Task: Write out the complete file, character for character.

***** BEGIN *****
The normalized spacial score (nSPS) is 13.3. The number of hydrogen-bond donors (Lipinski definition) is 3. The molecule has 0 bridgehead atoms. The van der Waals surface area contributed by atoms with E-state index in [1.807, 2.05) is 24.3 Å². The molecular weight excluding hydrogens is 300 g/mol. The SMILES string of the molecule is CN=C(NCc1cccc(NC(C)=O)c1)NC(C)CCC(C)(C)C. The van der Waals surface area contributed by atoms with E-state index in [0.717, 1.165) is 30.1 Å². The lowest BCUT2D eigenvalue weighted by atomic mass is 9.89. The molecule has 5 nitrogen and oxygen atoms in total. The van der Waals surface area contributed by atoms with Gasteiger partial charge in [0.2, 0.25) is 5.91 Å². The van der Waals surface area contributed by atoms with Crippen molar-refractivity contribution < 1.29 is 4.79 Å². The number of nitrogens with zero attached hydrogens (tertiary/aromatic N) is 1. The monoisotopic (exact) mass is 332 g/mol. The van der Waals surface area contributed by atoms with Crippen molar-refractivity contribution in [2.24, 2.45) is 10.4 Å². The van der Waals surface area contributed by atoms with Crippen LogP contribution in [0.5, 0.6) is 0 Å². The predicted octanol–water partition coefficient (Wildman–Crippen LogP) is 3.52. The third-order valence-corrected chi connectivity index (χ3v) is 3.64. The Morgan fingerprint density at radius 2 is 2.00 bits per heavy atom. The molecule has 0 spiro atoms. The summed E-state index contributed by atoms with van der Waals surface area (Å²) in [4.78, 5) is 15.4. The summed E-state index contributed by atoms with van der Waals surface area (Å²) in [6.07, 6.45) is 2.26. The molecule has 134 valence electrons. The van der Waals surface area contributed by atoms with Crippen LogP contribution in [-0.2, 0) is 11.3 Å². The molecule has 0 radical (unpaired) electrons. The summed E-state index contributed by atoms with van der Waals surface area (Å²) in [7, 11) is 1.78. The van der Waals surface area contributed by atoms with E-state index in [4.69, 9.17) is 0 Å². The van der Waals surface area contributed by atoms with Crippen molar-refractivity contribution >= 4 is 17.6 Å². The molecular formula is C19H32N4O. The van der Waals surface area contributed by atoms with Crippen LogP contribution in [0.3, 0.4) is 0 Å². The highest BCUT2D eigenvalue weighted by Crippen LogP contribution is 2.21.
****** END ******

The normalized spacial score (nSPS) is 13.3. The number of hydrogen-bond donors (Lipinski definition) is 3. The molecule has 0 bridgehead atoms. The van der Waals surface area contributed by atoms with E-state index in [1.807, 2.05) is 24.3 Å². The molecular weight excluding hydrogens is 300 g/mol. The SMILES string of the molecule is CN=C(NCc1cccc(NC(C)=O)c1)NC(C)CCC(C)(C)C. The van der Waals surface area contributed by atoms with E-state index in [0.717, 1.165) is 30.1 Å². The lowest BCUT2D eigenvalue weighted by atomic mass is 9.89. The molecule has 5 nitrogen and oxygen atoms in total. The van der Waals surface area contributed by atoms with Gasteiger partial charge in [0.2, 0.25) is 5.91 Å². The van der Waals surface area contributed by atoms with Crippen molar-refractivity contribution < 1.29 is 4.79 Å². The number of nitrogens with zero attached hydrogens (tertiary/aromatic N) is 1. The monoisotopic (exact) mass is 332 g/mol. The van der Waals surface area contributed by atoms with Crippen molar-refractivity contribution in [2.24, 2.45) is 10.4 Å². The van der Waals surface area contributed by atoms with Crippen LogP contribution in [0.5, 0.6) is 0 Å². The predicted octanol–water partition coefficient (Wildman–Crippen LogP) is 3.52. The third-order valence-corrected chi connectivity index (χ3v) is 3.64. The Morgan fingerprint density at radius 2 is 2.00 bits per heavy atom. The molecule has 0 spiro atoms. The summed E-state index contributed by atoms with van der Waals surface area (Å²) in [4.78, 5) is 15.4. The summed E-state index contributed by atoms with van der Waals surface area (Å²) in [6.07, 6.45) is 2.26. The molecule has 134 valence electrons. The van der Waals surface area contributed by atoms with Crippen LogP contribution in [-0.2, 0) is 11.3 Å². The molecule has 0 radical (unpaired) electrons. The summed E-state index contributed by atoms with van der Waals surface area (Å²) in [7, 11) is 1.78. The van der Waals surface area contributed by atoms with E-state index in [4.69, 9.17) is 0 Å². The van der Waals surface area contributed by atoms with Crippen molar-refractivity contribution >= 4 is 17.6 Å². The molecular formula is C19H32N4O. The van der Waals surface area contributed by atoms with Crippen LogP contribution in [0.3, 0.4) is 0 Å². The highest BCUT2D eigenvalue weighted by Crippen LogP contribution is 2.21.